One thing businesses constantly struggle with is how much they should manage their employees. Under-managing leaves employees feeling confused and directionless. Over-managing stifles employee creativity and often results in reduced work quality and employee morale. The proper balance falls somewhere in the middle at an ideal point that is different for every company, usually closer to macro-management than micro-management. Finding the right balance is a critical part of building a human resources management strategy.
In micromanagement, managers specifically direct their employees’ tasks in detail. It is a necessary part of training employees on new projects or skill sets, but it often takes longer than if managers simply do the task themselves. During training, employees can feel more empowered through micromanagement as they learn how to be productive members of the company. Outside of training, however, it often ends up being a time drain on the manager and an emotional drain on the employee. Skilled managers know when to micromanage and when to step back and let employees handle a task.
In macromanagement, the manager focuses on writing game plans for his or her team. In this role, the manager is developing an organizational strategy to keep the employees task lists comfortably full. In a properly macromanaged team, each employee will always have something to do next and team productivity will be maximized.
Consider this example of macromanagement:
- The manager allocates fifteen employees to seven projects according to their skill sets and the nature of the projects.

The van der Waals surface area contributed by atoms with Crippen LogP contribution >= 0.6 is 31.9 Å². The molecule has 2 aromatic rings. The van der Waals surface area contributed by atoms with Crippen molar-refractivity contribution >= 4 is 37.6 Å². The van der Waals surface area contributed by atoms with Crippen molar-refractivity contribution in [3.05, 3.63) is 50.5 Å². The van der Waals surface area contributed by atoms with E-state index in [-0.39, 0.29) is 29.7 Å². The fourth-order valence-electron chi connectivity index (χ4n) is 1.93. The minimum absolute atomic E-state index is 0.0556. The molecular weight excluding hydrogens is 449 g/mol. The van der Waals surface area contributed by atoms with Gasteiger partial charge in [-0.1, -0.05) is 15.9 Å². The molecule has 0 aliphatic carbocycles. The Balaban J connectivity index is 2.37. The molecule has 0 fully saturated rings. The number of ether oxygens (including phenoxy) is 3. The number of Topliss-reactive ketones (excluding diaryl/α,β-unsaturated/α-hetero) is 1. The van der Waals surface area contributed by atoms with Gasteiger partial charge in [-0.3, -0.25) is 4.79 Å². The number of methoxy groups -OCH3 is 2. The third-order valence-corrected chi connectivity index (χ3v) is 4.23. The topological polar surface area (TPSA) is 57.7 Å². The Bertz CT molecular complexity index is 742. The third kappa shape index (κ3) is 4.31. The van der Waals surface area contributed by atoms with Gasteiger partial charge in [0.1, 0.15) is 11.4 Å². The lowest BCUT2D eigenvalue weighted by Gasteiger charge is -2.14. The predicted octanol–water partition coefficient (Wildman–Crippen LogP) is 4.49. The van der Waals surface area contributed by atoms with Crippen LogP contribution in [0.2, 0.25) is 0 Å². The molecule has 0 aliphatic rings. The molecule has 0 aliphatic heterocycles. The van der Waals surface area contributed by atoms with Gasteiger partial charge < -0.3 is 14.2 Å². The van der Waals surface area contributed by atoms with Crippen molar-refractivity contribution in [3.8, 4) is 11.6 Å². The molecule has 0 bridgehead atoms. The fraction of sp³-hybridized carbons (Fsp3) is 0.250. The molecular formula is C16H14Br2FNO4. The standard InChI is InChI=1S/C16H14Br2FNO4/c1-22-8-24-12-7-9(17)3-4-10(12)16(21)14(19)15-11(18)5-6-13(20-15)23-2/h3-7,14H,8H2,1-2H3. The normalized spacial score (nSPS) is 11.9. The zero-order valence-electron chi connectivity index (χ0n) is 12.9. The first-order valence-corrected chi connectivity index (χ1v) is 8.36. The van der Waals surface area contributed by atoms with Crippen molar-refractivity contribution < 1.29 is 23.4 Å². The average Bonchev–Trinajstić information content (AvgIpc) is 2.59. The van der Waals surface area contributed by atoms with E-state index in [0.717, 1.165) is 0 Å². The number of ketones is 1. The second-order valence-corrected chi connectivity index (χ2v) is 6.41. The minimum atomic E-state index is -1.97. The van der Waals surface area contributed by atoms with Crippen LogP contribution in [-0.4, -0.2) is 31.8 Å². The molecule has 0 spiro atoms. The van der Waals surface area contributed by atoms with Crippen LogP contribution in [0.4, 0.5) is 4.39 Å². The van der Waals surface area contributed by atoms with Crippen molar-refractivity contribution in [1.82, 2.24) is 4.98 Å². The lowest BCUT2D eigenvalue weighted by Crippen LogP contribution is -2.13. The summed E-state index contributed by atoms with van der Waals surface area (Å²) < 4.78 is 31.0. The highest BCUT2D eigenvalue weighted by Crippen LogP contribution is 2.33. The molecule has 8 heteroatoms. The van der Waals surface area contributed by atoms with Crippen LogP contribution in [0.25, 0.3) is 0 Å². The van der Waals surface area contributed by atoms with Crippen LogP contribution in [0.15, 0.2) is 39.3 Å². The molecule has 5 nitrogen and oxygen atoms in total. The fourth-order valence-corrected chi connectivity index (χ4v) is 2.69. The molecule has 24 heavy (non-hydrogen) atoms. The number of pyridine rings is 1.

- The manager sets up what is called a Gantt chart, which indicates who will do what and when their initial and final deliverables will be due.
- When assigning the tasks, the manager will provide some suggestions on how to accomplish the tasks but leave most details up to the employees.
- The manager will check on employees periodically but mostly just oversee the projects, unless employees directly ask for advice or assistance.
Balancing Micro and Macro
Managers who can easily swap between macromanaging and micromanaging will be more productive and effective and add more value to their organizations. Ideally, managers will spend most of their time allocating tasks to the right members of the team, analyzing their progress, and offering specific advice without micromanaging extensively. It is primarily when team members need training that managers should step in and be more hands-on about the proper way to complete a task (or assign another team member to do so). In this way, managers focus on the overall strategy and productivity of their teams while giving employees autonomy, which helps them feel valued and empowered.